Guidelines for Helpful Sermon Illustrations


Whenever you are delivering a sermon, it is appropriate to use illustrations that help people to see what you are saying. True is the saying––a picture is worth a thousand words.

Charles Haddon Spurgeon compared sermon illustrations to windows that let light stream into a darkened room so you can see what is inside. Illustrations do the same––they help illuminate the truth in your preaching.

How Illustrations Help

An effective illustration will allow the listener to see the truth that you are giving more clearly. They help clarify what you are saying. A good illustration can also be memorable and help people retain the truth.

Further, an excellent illustration can be arresting and add a certain wow factor to your preaching as they capture the attention of the listener.

Kinds of Illustrations

What kind of illustrations can you use? What normally comes to our minds first is telling a story. People, by and large, love to hear a story. It can especially help them see the truth being presently taught.

There are also metaphors––the Puritans were world-class at using metaphors like the ones found in Scripture: “As the deer pants after the water brooks, so my soul pants for You, O God” (Psalm 42:1). With metaphors, you can paint a picture in the listener’s mind. That, in and of itself, becomes an illustration.          

In addition, there is the use of a brief quotation that can be memorable and help the listener see what you are saying. One advantage of giving a quote is that it takes less time to give a brief citation than it does to tell a story.

Where to Find Illustrations

So, where can you find illustrations? First, the greatest source is the Bible itself. With a biblical illustration, you are using Scripture to illustrate Scripture. There is a higher authority that comes with giving a biblical illustration, because it is the inspired word of God. I would encourage you to begin there.

Second, history is another great place to find illustrations for your preaching. What I like about using history is that it has a broad appeal to a wide range of people. There is also a gravitas in depicting a historical scene that rises above the level of triviality. It could come from church history or world history. Historical illustrations hold the interest of most people.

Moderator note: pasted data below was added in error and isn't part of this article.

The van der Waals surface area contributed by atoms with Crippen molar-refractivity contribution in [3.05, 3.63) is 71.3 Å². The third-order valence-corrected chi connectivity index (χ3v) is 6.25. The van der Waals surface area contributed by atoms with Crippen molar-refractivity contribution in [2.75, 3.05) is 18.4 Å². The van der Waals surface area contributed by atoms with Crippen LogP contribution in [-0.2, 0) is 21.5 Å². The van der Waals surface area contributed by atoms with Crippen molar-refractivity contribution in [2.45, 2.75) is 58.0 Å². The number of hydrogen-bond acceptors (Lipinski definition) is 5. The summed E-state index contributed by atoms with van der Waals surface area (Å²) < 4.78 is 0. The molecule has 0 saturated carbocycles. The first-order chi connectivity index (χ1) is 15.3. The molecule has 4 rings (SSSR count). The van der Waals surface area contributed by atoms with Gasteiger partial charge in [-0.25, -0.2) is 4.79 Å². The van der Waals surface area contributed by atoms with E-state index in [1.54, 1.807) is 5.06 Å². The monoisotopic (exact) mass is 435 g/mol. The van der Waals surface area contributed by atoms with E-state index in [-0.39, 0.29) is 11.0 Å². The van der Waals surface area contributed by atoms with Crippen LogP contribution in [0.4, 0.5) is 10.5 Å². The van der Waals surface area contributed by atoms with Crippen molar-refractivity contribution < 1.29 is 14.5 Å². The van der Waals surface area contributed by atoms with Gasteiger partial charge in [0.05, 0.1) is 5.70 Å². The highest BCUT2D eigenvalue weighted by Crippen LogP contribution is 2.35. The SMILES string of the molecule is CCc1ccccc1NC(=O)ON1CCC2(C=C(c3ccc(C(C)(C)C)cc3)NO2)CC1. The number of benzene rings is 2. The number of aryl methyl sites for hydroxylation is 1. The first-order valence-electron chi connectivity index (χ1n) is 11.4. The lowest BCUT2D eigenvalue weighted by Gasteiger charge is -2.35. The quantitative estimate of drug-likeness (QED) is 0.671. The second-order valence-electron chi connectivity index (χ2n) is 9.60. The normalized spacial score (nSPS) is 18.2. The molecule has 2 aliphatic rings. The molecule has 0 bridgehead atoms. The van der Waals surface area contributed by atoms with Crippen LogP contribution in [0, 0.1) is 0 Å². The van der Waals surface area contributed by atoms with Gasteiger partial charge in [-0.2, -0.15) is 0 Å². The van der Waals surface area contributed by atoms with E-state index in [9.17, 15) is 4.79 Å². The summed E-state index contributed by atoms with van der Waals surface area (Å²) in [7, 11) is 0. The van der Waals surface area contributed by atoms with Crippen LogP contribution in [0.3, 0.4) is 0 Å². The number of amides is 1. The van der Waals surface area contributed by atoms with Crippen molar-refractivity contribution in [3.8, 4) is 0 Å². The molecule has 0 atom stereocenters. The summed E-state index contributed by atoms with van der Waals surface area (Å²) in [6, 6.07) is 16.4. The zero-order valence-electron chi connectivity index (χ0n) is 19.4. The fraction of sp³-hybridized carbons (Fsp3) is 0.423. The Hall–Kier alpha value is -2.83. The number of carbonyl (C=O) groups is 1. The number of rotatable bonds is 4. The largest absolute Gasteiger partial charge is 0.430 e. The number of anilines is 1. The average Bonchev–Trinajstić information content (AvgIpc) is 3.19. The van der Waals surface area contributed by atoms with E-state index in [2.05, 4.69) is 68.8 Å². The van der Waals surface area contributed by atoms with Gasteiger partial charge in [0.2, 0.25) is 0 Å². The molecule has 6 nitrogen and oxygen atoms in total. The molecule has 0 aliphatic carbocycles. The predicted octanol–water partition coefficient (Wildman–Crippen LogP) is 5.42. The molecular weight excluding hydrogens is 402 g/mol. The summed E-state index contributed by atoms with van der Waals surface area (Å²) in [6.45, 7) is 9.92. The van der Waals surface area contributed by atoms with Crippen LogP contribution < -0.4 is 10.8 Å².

Third, current events and culture can be effective sources for an illustration. The world of entertainment, politics, sports, music, and finance providing interesting illustrations. You should diversify and draw from different parts of the surrounding society. Using contemporary illustrations can help show the relevance of what you are preaching. 

Fourth, experiences drawn from your own life are good illustrations. They can help you be transparent with people and seem like a real person as you preach. Using yourself can make people feel like they know you. They feel like they can be connected with you. Personal illustrations help establish rapport and a sense of commonality with your congregation.

Fifth, science provides excellent illustrations that are timeless. The Bible certainly uses them. Charles Spurgeon and other preachers from centuries past were skilled in using the sun, moon, stars, wind, and nature as sermon illustrations. There is a universal appeal to scientific illustrations that is appealing to most.

You can include geography, oceanic illustrations, and other topographical illustrations that cross cultural boundaries, and are true to all people no matter where they live. In all these guidelines, it is important for you to be well-read. As you read in many different areas, you will be able to draw from your reading.

Practical Principles for Using Illustrations

Here are twelve general principles to help shape and direct your use of illustrations, as you prepare your sermons.

One, do not use too many. I think one imbalance of many American preachers is an overuse of illustrations. Oftentimes, the older a man is, the more stories he tells. I think you need be aware to limit the number of your illustrations.